Scotland: Afghans united
Glasgow Afghan United was established in 2004 by the Afghan community to improve the lives of Afghans and a wide range of ethnic minority communities living in Glasgow by promoting sport, health & well-being, social integration, and active citizenship.
As one of the pilot interventions funded by the FIRE project, Afghan United organised a one-day 7-aside football tournament under the name of “Refugee Inclusion in Football in Europe”, on Sunday 17 November 2019 in Glasgow. Even if this event took place slightly outside the FootballPeople weeks, it was officially considered a part of this amazing campaign, organized by the FARE Network.
A total number of 150 participants, including 70 refugees attended the event. There were 14 football teams representing a diverse multicultural community of Scotland where people came together to say no to racism and promote the inclusion of refugees in and through football.
Activities were foreseen to benefit everyone, including those benefiting from the organisation’s services and who come from around 20 different nationalities (amongst others from Pakistan, India or Libya). The pilot intervention sought for participants to report on improved communication through involvement with local communities, on increased self-esteem, confidence, and psychological and physical well-being, and finally on enhanced active roles in community life and more work experience (more volunteering, taking part into community consultations).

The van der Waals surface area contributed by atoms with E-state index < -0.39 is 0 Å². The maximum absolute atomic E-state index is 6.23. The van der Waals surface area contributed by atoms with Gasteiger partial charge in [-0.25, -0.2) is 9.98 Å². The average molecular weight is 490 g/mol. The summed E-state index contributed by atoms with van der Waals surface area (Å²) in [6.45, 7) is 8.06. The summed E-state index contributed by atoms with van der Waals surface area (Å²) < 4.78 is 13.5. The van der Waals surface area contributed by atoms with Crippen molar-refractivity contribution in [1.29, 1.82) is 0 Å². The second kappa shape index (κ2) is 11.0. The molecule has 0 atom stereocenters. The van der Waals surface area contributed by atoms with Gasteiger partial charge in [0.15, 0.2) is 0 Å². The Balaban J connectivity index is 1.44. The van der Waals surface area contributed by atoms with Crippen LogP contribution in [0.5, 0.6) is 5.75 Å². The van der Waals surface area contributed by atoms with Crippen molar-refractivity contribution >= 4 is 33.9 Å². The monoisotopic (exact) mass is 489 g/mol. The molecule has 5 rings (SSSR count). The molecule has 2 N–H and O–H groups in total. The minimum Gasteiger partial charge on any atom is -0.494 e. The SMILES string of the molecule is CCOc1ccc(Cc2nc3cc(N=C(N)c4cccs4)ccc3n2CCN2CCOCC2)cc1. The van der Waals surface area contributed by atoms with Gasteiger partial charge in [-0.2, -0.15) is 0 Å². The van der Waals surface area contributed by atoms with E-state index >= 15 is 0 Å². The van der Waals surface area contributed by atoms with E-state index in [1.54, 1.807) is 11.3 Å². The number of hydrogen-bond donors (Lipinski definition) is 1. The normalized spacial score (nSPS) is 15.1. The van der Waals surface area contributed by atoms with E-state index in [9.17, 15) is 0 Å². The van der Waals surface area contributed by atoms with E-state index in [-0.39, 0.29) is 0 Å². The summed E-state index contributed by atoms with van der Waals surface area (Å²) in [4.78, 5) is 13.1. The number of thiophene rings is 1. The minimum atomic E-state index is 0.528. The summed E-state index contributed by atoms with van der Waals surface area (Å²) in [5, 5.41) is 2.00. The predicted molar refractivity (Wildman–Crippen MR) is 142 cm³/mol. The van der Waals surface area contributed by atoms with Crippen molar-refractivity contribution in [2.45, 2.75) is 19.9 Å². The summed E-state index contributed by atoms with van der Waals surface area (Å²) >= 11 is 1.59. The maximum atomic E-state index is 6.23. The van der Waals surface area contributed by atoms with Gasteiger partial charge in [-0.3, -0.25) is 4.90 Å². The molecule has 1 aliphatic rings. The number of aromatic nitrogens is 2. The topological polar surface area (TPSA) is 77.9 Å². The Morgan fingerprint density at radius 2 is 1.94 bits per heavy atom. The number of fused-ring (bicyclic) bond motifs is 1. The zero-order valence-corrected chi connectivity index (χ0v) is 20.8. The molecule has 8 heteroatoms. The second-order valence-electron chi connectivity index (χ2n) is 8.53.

The Scottish Football Association (SFA) only had to offer light support to Glasgow Afghan United since they bear extensive experience in organising football events and tournaments, such as the annual Refugee Festival Football Tournament. As the SFA put it, to see a first generation ‘new Scot’ from Afghanistan deliver this pilot intervention to promote the inclusion of refugees in Scotland is in itself one the most positive aspects of the event. Afghan United showcase the strength of its organisation and the resolve it must work for its community.
This inclusive football event, focussing on the integration of refugees, was one of the best examples the FIRE project had to advocate for the use of football as a tool for social cohesion.